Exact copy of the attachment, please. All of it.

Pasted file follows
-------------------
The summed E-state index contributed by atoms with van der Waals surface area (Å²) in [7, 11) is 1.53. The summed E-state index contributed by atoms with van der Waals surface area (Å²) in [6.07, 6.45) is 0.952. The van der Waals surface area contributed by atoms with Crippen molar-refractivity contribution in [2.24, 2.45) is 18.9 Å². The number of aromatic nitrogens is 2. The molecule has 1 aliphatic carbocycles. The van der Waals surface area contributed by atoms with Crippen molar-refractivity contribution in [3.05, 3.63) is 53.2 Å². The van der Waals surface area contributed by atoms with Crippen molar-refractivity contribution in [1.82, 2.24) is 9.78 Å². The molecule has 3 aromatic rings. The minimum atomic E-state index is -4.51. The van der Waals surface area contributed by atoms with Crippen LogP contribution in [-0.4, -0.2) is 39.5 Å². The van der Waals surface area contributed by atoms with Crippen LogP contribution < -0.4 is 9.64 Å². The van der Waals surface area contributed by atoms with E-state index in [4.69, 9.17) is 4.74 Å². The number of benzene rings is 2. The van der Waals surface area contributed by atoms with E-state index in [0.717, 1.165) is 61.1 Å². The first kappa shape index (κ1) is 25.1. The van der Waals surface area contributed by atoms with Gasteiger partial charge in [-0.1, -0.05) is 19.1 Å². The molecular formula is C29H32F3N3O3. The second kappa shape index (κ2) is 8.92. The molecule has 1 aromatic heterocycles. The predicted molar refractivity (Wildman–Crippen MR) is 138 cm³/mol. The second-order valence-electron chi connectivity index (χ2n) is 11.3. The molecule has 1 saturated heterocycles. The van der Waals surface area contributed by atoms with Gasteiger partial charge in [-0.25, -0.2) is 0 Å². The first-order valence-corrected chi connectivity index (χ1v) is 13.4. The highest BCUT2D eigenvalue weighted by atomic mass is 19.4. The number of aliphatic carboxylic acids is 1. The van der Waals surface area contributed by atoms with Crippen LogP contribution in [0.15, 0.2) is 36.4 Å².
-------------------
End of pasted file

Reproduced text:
The summed E-state index contributed by atoms with van der Waals surface area (Å²) in [7, 11) is 1.53. The summed E-state index contributed by atoms with van der Waals surface area (Å²) in [6.07, 6.45) is 0.952. The van der Waals surface area contributed by atoms with Crippen molar-refractivity contribution in [2.24, 2.45) is 18.9 Å². The number of aromatic nitrogens is 2. The molecule has 1 aliphatic carbocycles. The van der Waals surface area contributed by atoms with Crippen molar-refractivity contribution in [3.05, 3.63) is 53.2 Å². The van der Waals surface area contributed by atoms with Crippen molar-refractivity contribution in [1.82, 2.24) is 9.78 Å². The molecule has 3 aromatic rings. The minimum atomic E-state index is -4.51. The van der Waals surface area contributed by atoms with Crippen LogP contribution in [-0.4, -0.2) is 39.5 Å². The van der Waals surface area contributed by atoms with Crippen LogP contribution < -0.4 is 9.64 Å². The van der Waals surface area contributed by atoms with E-state index in [4.69, 9.17) is 4.74 Å². The number of benzene rings is 2. The van der Waals surface area contributed by atoms with E-state index in [0.717, 1.165) is 61.1 Å². The first kappa shape index (κ1) is 25.1. The van der Waals surface area contributed by atoms with Gasteiger partial charge in [-0.1, -0.05) is 19.1 Å². The molecular formula is C29H32F3N3O3. The second kappa shape index (κ2) is 8.92. The molecule has 1 aromatic heterocycles. The predicted molar refractivity (Wildman–Crippen MR) is 138 cm³/mol. The second-order valence-electron chi connectivity index (χ2n) is 11.3. The molecule has 1 saturated heterocycles. The van der Waals surface area contributed by atoms with Gasteiger partial charge in [-0.25, -0.2) is 0 Å². The first-order valence-corrected chi connectivity index (χ1v) is 13.4. The highest BCUT2D eigenvalue weighted by atomic mass is 19.4. The number of aliphatic carboxylic acids is 1. The van der Waals surface area contributed by atoms with Crippen LogP contribution in [0.15, 0.2) is 36.4 Å².